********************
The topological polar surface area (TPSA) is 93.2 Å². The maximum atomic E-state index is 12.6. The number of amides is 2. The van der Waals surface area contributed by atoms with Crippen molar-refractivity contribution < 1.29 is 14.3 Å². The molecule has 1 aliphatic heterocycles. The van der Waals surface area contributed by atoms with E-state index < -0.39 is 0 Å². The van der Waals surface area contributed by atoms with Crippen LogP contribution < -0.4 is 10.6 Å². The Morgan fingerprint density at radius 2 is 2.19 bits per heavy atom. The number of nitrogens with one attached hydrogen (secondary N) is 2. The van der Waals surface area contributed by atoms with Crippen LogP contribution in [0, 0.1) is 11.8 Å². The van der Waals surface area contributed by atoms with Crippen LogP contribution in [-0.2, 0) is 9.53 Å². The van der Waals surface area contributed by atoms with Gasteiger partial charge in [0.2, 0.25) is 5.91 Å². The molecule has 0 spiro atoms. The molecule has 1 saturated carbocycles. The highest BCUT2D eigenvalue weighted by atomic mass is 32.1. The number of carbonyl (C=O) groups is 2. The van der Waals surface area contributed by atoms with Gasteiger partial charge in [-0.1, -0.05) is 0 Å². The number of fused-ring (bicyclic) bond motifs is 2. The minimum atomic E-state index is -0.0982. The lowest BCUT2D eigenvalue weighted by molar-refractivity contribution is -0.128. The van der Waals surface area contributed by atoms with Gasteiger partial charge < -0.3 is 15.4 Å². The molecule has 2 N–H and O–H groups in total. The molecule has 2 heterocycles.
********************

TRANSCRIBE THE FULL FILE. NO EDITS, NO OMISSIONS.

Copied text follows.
The topological polar surface area (TPSA) is 93.2 Å². The maximum atomic E-state index is 12.6. The number of amides is 2. The van der Waals surface area contributed by atoms with Crippen molar-refractivity contribution < 1.29 is 14.3 Å². The molecule has 1 aliphatic heterocycles. The van der Waals surface area contributed by atoms with E-state index < -0.39 is 0 Å². The van der Waals surface area contributed by atoms with Crippen LogP contribution < -0.4 is 10.6 Å². The Morgan fingerprint density at radius 2 is 2.19 bits per heavy atom. The number of nitrogens with one attached hydrogen (secondary N) is 2. The van der Waals surface area contributed by atoms with Crippen LogP contribution in [0, 0.1) is 11.8 Å². The van der Waals surface area contributed by atoms with Crippen LogP contribution in [-0.2, 0) is 9.53 Å². The van der Waals surface area contributed by atoms with Gasteiger partial charge in [0.2, 0.25) is 5.91 Å². The molecule has 0 spiro atoms. The molecule has 1 saturated carbocycles. The highest BCUT2D eigenvalue weighted by atomic mass is 32.1. The number of carbonyl (C=O) groups is 2. The van der Waals surface area contributed by atoms with Gasteiger partial charge in [-0.1, -0.05) is 0 Å². The number of fused-ring (bicyclic) bond motifs is 2. The minimum atomic E-state index is -0.0982. The lowest BCUT2D eigenvalue weighted by molar-refractivity contribution is -0.128. The van der Waals surface area contributed by atoms with Gasteiger partial charge < -0.3 is 15.4 Å². The molecule has 2 N–H and O–H groups in total. The molecule has 2 heterocycles.